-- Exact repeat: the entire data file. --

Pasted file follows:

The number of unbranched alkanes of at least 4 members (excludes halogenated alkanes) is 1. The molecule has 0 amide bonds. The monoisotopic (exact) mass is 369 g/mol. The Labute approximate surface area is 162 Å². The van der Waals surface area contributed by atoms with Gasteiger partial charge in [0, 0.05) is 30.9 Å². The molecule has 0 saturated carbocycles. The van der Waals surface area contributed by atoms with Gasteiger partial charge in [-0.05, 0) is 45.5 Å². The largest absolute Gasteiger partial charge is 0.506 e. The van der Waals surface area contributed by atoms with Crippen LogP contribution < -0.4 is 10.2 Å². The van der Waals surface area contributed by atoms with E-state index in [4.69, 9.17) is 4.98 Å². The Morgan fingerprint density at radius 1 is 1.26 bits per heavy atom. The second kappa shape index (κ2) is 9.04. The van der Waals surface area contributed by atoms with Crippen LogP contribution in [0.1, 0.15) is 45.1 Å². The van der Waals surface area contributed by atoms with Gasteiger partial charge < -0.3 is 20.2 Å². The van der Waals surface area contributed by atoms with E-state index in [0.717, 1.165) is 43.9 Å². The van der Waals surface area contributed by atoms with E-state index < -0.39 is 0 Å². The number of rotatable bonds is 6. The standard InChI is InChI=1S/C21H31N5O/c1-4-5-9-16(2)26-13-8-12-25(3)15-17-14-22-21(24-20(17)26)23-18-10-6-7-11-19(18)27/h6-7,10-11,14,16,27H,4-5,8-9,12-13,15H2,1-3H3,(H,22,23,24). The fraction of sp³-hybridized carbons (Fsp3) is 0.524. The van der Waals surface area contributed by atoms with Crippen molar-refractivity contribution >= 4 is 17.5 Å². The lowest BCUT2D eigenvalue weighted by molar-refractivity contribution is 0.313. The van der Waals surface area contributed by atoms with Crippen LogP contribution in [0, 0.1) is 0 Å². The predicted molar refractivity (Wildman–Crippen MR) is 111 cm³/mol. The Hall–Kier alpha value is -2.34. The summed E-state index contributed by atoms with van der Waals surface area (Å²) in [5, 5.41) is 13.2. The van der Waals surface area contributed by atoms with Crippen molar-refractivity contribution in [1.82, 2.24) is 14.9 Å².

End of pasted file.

The number of unbranched alkanes of at least 4 members (excludes halogenated alkanes) is 1. The molecule has 0 amide bonds. The monoisotopic (exact) mass is 369 g/mol. The Labute approximate surface area is 162 Å². The van der Waals surface area contributed by atoms with Gasteiger partial charge in [0, 0.05) is 30.9 Å². The molecule has 0 saturated carbocycles. The van der Waals surface area contributed by atoms with Gasteiger partial charge in [-0.05, 0) is 45.5 Å². The largest absolute Gasteiger partial charge is 0.506 e. The van der Waals surface area contributed by atoms with Crippen LogP contribution < -0.4 is 10.2 Å². The van der Waals surface area contributed by atoms with E-state index in [4.69, 9.17) is 4.98 Å². The Morgan fingerprint density at radius 1 is 1.26 bits per heavy atom. The second kappa shape index (κ2) is 9.04. The van der Waals surface area contributed by atoms with Crippen LogP contribution in [0.1, 0.15) is 45.1 Å². The van der Waals surface area contributed by atoms with Gasteiger partial charge < -0.3 is 20.2 Å². The van der Waals surface area contributed by atoms with E-state index in [0.717, 1.165) is 43.9 Å². The van der Waals surface area contributed by atoms with E-state index < -0.39 is 0 Å². The number of rotatable bonds is 6. The standard InChI is InChI=1S/C21H31N5O/c1-4-5-9-16(2)26-13-8-12-25(3)15-17-14-22-21(24-20(17)26)23-18-10-6-7-11-19(18)27/h6-7,10-11,14,16,27H,4-5,8-9,12-13,15H2,1-3H3,(H,22,23,24). The fraction of sp³-hybridized carbons (Fsp3) is 0.524. The van der Waals surface area contributed by atoms with Crippen molar-refractivity contribution >= 4 is 17.5 Å². The lowest BCUT2D eigenvalue weighted by molar-refractivity contribution is 0.313. The van der Waals surface area contributed by atoms with Crippen LogP contribution in [0, 0.1) is 0 Å². The predicted molar refractivity (Wildman–Crippen MR) is 111 cm³/mol. The Hall–Kier alpha value is -2.34. The summed E-state index contributed by atoms with van der Waals surface area (Å²) in [5, 5.41) is 13.2. The van der Waals surface area contributed by atoms with Crippen molar-refractivity contribution in [1.82, 2.24) is 14.9 Å².